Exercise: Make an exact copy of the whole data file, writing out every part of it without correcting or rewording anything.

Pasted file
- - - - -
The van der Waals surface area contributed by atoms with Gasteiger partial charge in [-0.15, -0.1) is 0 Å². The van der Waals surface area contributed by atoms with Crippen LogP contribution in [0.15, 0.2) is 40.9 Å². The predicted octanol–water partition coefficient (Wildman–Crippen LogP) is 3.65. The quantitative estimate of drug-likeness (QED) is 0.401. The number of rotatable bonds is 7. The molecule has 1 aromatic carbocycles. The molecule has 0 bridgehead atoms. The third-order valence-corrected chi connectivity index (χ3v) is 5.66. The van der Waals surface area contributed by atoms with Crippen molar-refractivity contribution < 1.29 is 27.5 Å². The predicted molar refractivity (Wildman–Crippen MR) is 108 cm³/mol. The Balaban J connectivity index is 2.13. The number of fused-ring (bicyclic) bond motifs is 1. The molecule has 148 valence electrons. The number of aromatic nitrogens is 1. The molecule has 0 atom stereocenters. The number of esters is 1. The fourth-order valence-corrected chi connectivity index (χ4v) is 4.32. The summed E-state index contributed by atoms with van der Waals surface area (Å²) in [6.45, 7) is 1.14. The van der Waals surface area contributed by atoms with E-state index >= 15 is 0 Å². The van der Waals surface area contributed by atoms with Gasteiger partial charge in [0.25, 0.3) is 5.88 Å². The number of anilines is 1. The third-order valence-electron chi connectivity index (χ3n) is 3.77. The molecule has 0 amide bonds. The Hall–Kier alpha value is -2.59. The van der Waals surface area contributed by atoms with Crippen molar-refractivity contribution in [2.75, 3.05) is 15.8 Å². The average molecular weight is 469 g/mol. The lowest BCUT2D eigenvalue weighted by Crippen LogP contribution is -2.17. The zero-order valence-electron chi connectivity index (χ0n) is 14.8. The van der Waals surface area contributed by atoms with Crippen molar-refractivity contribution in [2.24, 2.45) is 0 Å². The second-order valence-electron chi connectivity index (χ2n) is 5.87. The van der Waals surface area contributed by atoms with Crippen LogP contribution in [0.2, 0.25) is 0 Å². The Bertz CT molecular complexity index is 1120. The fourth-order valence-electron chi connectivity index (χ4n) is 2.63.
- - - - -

The van der Waals surface area contributed by atoms with Gasteiger partial charge in [-0.15, -0.1) is 0 Å². The van der Waals surface area contributed by atoms with Crippen LogP contribution in [0.15, 0.2) is 40.9 Å². The predicted octanol–water partition coefficient (Wildman–Crippen LogP) is 3.65. The quantitative estimate of drug-likeness (QED) is 0.401. The number of rotatable bonds is 7. The molecule has 1 aromatic carbocycles. The molecule has 0 bridgehead atoms. The third-order valence-corrected chi connectivity index (χ3v) is 5.66. The van der Waals surface area contributed by atoms with Crippen molar-refractivity contribution < 1.29 is 27.5 Å². The predicted molar refractivity (Wildman–Crippen MR) is 108 cm³/mol. The Balaban J connectivity index is 2.13. The number of fused-ring (bicyclic) bond motifs is 1. The molecule has 148 valence electrons. The number of aromatic nitrogens is 1. The molecule has 0 atom stereocenters. The number of esters is 1. The fourth-order valence-corrected chi connectivity index (χ4v) is 4.32. The summed E-state index contributed by atoms with van der Waals surface area (Å²) in [6.45, 7) is 1.14. The van der Waals surface area contributed by atoms with E-state index >= 15 is 0 Å². The van der Waals surface area contributed by atoms with Gasteiger partial charge in [0.25, 0.3) is 5.88 Å². The number of anilines is 1. The third-order valence-electron chi connectivity index (χ3n) is 3.77. The molecule has 0 amide bonds. The Hall–Kier alpha value is -2.59. The van der Waals surface area contributed by atoms with Crippen molar-refractivity contribution in [2.75, 3.05) is 15.8 Å². The average molecular weight is 469 g/mol. The lowest BCUT2D eigenvalue weighted by Crippen LogP contribution is -2.17. The zero-order valence-electron chi connectivity index (χ0n) is 14.8. The van der Waals surface area contributed by atoms with Crippen molar-refractivity contribution in [2.24, 2.45) is 0 Å². The second-order valence-electron chi connectivity index (χ2n) is 5.87. The van der Waals surface area contributed by atoms with Crippen LogP contribution in [0.2, 0.25) is 0 Å². The Bertz CT molecular complexity index is 1120. The fourth-order valence-electron chi connectivity index (χ4n) is 2.63.